On realization of the underground resistance movement, the change manager must act quickly to quell employee animosity before his plan is ultimately doomed. Although a solution is not explicitly stated within the context of the case study, responses from two senior executives provide strategic direction based on real‐world experience. Differentiating between management and leadership, as well as understanding the importance of executive involvement in restructuring efforts, highlight the critical points to take away from the case study.

Originality/value

Despite the overwhelming amount of literature available on countering resistance in change management efforts, few studies have examined the impact of covert resistance. Unfortunately, the high rate of failure associated with covert resistance leads to a limited supply of material for learning and analysis. By presenting this phenomenon in a case study format, together with responses from real‐world executives, the hope is that the reader can understand the causes and solutions to underground resistance efforts.

Details

Journal of Business Strategy, vol. 31 no. 6
Type: Research Article
ISSN: 0275-6668

Keywords

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Article
Publication date: 1 October 2006

Kevin C. Desouza and Tobin Hensgen

The development of virtual crisis centers for organizations should be established. This study seeks to contend that having such a center will help an organization monitor…

Abstract

Purpose

The development of virtual crisis centers for organizations should be established. This study seeks to contend that having such a center will help an organization monitor the necessary signals generated and dissipated from within and around the organization in order to sense impending crisis. Once detected, the center can be used to evade or in some cases even curtail the effects of the crisis. If signal detection does not work, the center can be used to restore the organization.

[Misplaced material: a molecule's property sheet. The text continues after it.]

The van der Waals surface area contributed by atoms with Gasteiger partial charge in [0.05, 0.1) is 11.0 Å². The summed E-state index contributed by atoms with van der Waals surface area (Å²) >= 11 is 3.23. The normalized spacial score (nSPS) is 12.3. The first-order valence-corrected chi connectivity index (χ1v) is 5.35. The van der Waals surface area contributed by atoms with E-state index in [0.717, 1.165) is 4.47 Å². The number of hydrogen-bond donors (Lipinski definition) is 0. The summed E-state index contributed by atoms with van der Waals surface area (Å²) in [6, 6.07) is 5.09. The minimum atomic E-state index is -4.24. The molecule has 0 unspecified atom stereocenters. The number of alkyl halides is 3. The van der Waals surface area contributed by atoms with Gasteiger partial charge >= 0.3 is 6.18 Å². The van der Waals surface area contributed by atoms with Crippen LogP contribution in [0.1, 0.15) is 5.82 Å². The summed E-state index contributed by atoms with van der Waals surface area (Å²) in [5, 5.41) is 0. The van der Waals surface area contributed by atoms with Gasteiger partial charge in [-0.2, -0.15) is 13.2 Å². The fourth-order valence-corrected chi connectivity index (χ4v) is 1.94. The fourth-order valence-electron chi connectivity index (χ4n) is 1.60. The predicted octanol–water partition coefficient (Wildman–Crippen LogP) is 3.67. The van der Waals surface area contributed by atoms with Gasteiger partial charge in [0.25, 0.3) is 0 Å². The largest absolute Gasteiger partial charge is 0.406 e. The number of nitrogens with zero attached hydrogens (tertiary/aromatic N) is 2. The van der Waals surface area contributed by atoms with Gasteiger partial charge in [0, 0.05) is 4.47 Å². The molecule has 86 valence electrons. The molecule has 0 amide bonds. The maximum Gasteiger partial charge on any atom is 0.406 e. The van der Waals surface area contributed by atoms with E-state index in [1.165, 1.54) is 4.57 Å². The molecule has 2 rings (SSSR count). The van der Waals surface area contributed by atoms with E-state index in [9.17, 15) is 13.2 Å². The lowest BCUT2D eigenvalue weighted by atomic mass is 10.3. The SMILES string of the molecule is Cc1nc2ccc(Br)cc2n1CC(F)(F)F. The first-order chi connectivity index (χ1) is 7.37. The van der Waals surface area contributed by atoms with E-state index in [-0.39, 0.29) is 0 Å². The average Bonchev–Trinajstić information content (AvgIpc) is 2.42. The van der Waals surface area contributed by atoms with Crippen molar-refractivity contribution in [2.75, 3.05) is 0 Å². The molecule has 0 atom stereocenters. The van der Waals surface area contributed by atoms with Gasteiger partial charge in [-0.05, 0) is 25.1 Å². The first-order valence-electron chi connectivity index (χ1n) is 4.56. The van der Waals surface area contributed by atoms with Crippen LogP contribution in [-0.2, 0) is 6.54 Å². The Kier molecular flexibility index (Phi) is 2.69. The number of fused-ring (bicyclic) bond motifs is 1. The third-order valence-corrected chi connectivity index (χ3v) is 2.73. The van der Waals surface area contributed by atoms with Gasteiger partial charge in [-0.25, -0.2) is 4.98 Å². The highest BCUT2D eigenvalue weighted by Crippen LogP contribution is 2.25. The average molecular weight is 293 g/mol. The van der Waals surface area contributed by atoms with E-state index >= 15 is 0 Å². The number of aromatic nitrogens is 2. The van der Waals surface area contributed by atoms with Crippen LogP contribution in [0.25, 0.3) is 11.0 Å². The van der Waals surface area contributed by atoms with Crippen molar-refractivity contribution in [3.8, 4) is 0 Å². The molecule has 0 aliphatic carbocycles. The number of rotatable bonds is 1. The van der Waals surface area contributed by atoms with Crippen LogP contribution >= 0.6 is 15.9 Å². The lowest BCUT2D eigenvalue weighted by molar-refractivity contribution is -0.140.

Design/methodology/approach

Conceptual. The discussion of what it takes to build such a crisis center is grounded on past work related to failures in intelligence leading to the disaster of 9/11.

Findings

Virtual crisis centers will become a necessity in face of even more uncertain economic and political times. The benefit of such centers stems from an initiative which reflects preparedness and determination through actions to mitigate and possibly evade some of the consequences related to crisis.

Originality/value

Proposes a design approach to the creation of virtual crisis centers to manage signals of crises.

Details

Disaster Prevention and Management: An International Journal, vol. 15 no. 5
Type: Research Article
ISSN: 0965-3562

Keywords